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Eric Pietrowicz
Eric Pietrowicz

Posted on • Originally published at ubiqueiot.com

 

How to set up a Parse Server backend with Typescript

Originally posted on ubiqueIoT

Parse Server is a great way to quickly spin up a backend for your project. Parse is a Node based utility that sits on top of ExpressJS.

parse logo

It abstracts a lot of the backend code for us so we can spend more time focusing on the front end code.

In combination with Parse, Typescript can really shine when dealing with our routing and database calls.

Let's walk through how to set up a Parse Server project using Typescript.

First, start by cloning the Parse Server Example project in a directory of your choosing.

git clone https://github.com/parse-community/parse-server-example.git
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Rename parse-server-example directory to what ever you would like and open the folder in a code editor of your choice.

Install the dependencies:

npm install
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Next, install the typescript compiler globally, if not already installed on your local machine.

sudo npm install -g typescript
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We also need to install typescript to your project in order to compile the Javascript code on our Elasticbeanstalk instance.

npm install typescript
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Install our types for the Parse project.

npm install @types/parse --save
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Add a tsconfig.json file to the root directory of your project with the following options:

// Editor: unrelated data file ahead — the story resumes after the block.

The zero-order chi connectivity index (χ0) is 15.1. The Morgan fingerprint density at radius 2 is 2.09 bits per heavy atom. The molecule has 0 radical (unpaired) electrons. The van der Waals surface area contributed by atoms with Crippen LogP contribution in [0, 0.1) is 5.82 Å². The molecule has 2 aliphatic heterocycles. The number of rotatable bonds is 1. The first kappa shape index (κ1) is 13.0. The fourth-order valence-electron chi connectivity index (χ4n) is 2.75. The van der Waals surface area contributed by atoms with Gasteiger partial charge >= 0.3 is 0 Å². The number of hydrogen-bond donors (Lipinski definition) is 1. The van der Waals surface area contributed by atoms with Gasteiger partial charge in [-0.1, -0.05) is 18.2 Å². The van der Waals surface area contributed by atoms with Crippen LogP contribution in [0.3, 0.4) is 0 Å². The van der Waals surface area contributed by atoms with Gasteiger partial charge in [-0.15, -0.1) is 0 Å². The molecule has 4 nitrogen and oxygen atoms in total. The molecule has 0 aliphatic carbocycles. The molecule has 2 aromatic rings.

{
    "compilerOptions": {
        "allowSyntheticDefaultImports" : true,
        "module": "commonjs",
        "esModuleInterop": false,
        "target": "es2016",
        "noImplicitAny": true,
        "moduleResolution": "node",
        "sourceMap": false,
        "outDir": "dist",
        "rootDir": "src",
        "baseUrl": ".",
        "allowJs": true,
        "paths": {
            "*": [
                "node_modules/*",
                "src/*"
            ]
        }
    },
    "include": [
        "src/**/*"
    ]
}
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Make a src folder in the root directory of this project.

Move the entire ./cloud folder into ./src.

Move index.js into the ./src folder.

Notice how this matches the path defined in the rootDir tsconfig options.

Run a tsc command in your terminal (make sure to have typescript installed globally).

If everything works as expected, a ./dist folder should've been generated by the typescript compiler.

Finally, let's add the dist folder to the ./.gitignore file so that we can be sure our code is compiled on the server each time we deploy.

# Typescript
dist
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Tell Parse where to find our compiled Typescript code

Open ./package.json and update the start script:

"start": "node ./dist/index.js",
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Rename main.js → main.ts and functions.js → functions.ts.

Replace contents of functions.ts with the following. We're just adding the any type to the request parameter for now to shut up our compiler.

Parse.Cloud.define('hello', (req: any) => {
  req.log.info(req);
  return 'Hi';
});

Parse.Cloud.define('asyncFunction', async (req: any) => {
  await new Promise(resolve => setTimeout(resolve, 1000));
  req.log.info(req);
  return 'Hi async';
});

Parse.Cloud.beforeSave('Test', () => {
  throw new Parse.Error(9001, 'Saving test objects is not available.');
});
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Run another tsc command in your root directory to confirm everything compiles correctly. You should see your ./dist folder filled javascript versions of your main and functions files.

Try starting the server with an npm run start command.

If everything is working as expected, we should see the server start, then error out after ~30 seconds because Parse could not connect to a MongoDB instance.

We will configure the MongoDB Atlas instance in a future post.

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